Offline Pete-zza

  • Lifetime Member
  • Global Moderator
  • *
  • Posts: 22072
  • Location: Texas
  • Always learning
Re: Cold Ferment?
« Reply #8 on: August 07, 2012, 02:26:35 PM »
TomN,

It is generally advised that yeast and sugar not be added together to the water of rehydration because it can adversely affect yeast performance. See the PMQ Think Tank post at http://thinktank.pmq.com/viewtopic.php?p=3304#p3304. If you want to kickstart the yeast, you only need a pinch or two of sugar. The rest of the formula sugar can be added to the flour or dissolved, along with the salt, in the portion of the formula water not used to rehydrate the yeast. Using this method might allow you to use less yeast since its performance is not impaired by the high sugar levels.

Peter
« Last Edit: August 07, 2012, 02:40:40 PM by Pete-zza »

buceriasdon

  • Guest
Re: Cold Ferment?
« Reply #9 on: August 07, 2012, 02:40:18 PM »
Can't add much to Peter's post except to ask, why hydrate rapid rise yeast? Just wondering.
Don


Offline Pete-zza

  • Lifetime Member
  • Global Moderator
  • *
  • Posts: 22072
  • Location: Texas
  • Always learning
Re: Cold Ferment?
« Reply #10 on: August 07, 2012, 02:51:41 PM »
Don,

You are correct. However, there are some people who, out of habit or for other reasons, like to rehydrate all forms of dry yeast, including IDY. The general rule is that IDY should be rehydrated in warm water only when the knead time to be very short, typically less than 4 or 5 minutes, as noted in Reply 5 at http://www.pizzamaking.com/forum/index.php/topic,14376.msg174903.html#msg174903.

Peter

Offline TomN

  • Supporting Member
  • *
  • Posts: 1497
  • Age: 55
  • Location: Seattle, WA
Re: Cold Ferment?
« Reply #11 on: August 07, 2012, 02:53:27 PM »
I learned and have developed the beer/water pizza dough from many Pizzeria owners that make it that way. The beer adds to the flavor and the texture. With this amount liquid, the dough kneads very well. The coating of Extra Virgin Olive Oil adds to the flavor and keeps the dough moist and workable.

I have been in some pizzerias where they even pour water around the dough as it proofs. I prefer my method with the beer.

Offline TomN

  • Supporting Member
  • *
  • Posts: 1497
  • Age: 55
  • Location: Seattle, WA
Re: Cold Ferment?
« Reply #12 on: August 07, 2012, 02:55:02 PM »
Thanks Pete-zza for the sugar information. I will try some adjustments and see how that works.

Offline juniorballoon

  • Supporting Member
  • *
  • Posts: 303
  • Age: 57
  • Location: Duvall WA
    • Sirfoodalot
Re: Cold Ferment?
« Reply #13 on: August 21, 2012, 10:45:43 AM »
Last time I made dough I did split it into two parts. 3 balls went immediately to the fridge the other sat on the counter at 68ish for 4 hours and then also went into lightly oiled plastic bags and into the fridge. After 3 days you could see the prefermented dough was slightly larger. I took them out 2 hours before making pizza, gently re-balled and let them sit in a pan. Again the prefermented dough rose a bit more during that time. I couldn't tell any difference between the two in the finished pizza. The prefermented dough was looser and a bit more difficult to shape. Both had no issue with tearing, but each was still a fast and loose dough. While not as loose ,even the non prefermented dough would not have been suitable for a slap technique to stretch the pie.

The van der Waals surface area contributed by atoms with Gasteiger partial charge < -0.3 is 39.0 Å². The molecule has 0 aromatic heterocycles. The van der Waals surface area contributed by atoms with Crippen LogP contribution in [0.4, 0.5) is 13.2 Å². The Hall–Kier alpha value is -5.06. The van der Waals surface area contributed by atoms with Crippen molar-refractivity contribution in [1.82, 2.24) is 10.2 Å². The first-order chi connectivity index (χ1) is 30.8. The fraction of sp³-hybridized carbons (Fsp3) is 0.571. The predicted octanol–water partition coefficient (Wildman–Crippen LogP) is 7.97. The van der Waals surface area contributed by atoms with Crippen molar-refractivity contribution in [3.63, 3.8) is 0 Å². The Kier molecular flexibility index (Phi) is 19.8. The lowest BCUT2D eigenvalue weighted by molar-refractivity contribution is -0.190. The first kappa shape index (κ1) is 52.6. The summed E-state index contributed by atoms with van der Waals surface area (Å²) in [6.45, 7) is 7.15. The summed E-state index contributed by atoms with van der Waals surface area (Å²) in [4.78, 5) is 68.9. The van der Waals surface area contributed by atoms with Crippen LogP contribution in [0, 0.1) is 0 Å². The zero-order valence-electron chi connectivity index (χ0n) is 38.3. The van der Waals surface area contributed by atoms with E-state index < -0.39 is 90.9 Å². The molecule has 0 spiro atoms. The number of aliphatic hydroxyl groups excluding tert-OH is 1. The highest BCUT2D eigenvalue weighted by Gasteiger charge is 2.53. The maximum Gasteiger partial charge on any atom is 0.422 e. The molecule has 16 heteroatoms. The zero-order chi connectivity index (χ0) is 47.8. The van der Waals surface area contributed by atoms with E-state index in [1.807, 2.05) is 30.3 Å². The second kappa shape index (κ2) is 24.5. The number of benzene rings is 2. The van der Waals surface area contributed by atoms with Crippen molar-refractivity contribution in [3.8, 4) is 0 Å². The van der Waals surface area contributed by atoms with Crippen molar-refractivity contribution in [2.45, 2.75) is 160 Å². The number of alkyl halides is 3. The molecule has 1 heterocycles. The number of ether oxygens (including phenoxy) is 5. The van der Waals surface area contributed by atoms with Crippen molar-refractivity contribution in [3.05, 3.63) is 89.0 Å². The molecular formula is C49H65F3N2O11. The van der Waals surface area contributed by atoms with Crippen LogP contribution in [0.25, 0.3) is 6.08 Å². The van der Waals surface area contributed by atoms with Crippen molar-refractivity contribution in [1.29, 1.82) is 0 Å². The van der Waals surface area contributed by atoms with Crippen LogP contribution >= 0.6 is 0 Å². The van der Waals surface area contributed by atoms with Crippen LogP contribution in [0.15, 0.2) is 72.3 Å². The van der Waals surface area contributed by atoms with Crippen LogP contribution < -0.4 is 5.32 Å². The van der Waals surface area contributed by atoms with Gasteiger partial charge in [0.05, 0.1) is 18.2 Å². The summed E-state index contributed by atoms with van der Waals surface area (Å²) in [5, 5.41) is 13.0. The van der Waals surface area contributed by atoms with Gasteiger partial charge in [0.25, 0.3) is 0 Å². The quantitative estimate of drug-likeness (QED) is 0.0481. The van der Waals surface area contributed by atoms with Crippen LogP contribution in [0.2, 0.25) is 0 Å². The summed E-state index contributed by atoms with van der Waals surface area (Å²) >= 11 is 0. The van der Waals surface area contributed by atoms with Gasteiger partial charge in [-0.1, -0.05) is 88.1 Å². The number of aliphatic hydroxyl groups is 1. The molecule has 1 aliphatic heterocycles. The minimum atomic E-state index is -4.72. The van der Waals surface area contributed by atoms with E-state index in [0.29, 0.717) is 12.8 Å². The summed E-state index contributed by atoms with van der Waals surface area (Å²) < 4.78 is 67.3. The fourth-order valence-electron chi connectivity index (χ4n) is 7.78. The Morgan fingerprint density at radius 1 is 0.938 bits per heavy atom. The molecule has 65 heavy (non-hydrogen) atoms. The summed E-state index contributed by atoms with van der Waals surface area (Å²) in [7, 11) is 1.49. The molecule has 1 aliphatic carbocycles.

I am going to keep the yeast ratio and reduce the water to 60%. I'll make the dough Wed evening for Sunday pizza. Don't think I'll split it off this time, just go straight into the fridge.

The probelm I have with these loose doughs, while they stretch out easily and don't require a roller, it is difficult to get an even thickness. Not a big problem as the pizza are delicious, but you end up with some bites that are more bready than I'd like. I am only guessing that lower hydration will help with this.

For clarity these are the ratios I used last time:

70% KABF and 30% Semolina Flour   567g
KosherSalt                            11g
ADY Yeast                             2g
Water                                     368g

I haven't done the math yet to determine the water amount to get to 60%.

jb
« Last Edit: August 21, 2012, 10:47:45 AM by juniorballoon »

Offline The Dough Doctor

  • Tom Lehmann
  • Moderator
  • *
  • Posts: 971
  • Location: Manhattan, KS
Re: Cold Ferment?
« Reply #14 on: August 21, 2012, 02:34:17 PM »
JB;
Your present dough formula is at 64.9% absorption (water weight divided by flour weight times 100). To find your absorption at 60% just use your calculator and enter the flour weight (567) X 60 (press the "%" key) and read the answer in the display window. 567 X 60 (%) 340.2 g./ml of water should be added to provide 60% dough absorption.
Tom Lehmann/The Dough Doctor

Offline juniorballoon

  • Supporting Member
  • *
  • Posts: 303
  • Age: 57
  • Location: Duvall WA
    • Sirfoodalot
Re: Cold Ferment?
« Reply #15 on: August 21, 2012, 03:39:45 PM »
Thanks Tom. I slapped this formula in to Excel and it came up with the 340g number as well, =((567*60)%). Nice to know I can use this to get to any hydration I want to use.

jb

Offline juniorballoon

  • Supporting Member
  • *
  • Posts: 303
  • Age: 57
  • Location: Duvall WA
    • Sirfoodalot
Re: Cold Ferment?
« Reply #16 on: August 27, 2012, 12:22:45 PM »
Just a quick report on the dough. This was much more workable and cooked up very nicely, very tasty. These did go straight into the fridge after mixing. Will work with these amounts again next time. I took the balls out about 1 1/2 to 2 hours before building pizzas and they could have used more time at room temp. Next time I'll give them 2 1/2 to 3 hours.

Hit pizza of the night was a brussel sprout and prosciuto pie. Small change from the recipe I read here from TXCraig1, I quartered the sprouts and then sauted them with some shallots until they were a bit carmelized. No sauce, just a light brushing of olive oil, a couple of thin slices of tomato, mozzarella, provolone and topped with the sprouts and diced prosciuto. Very different and very delicious.

Thanks,
jb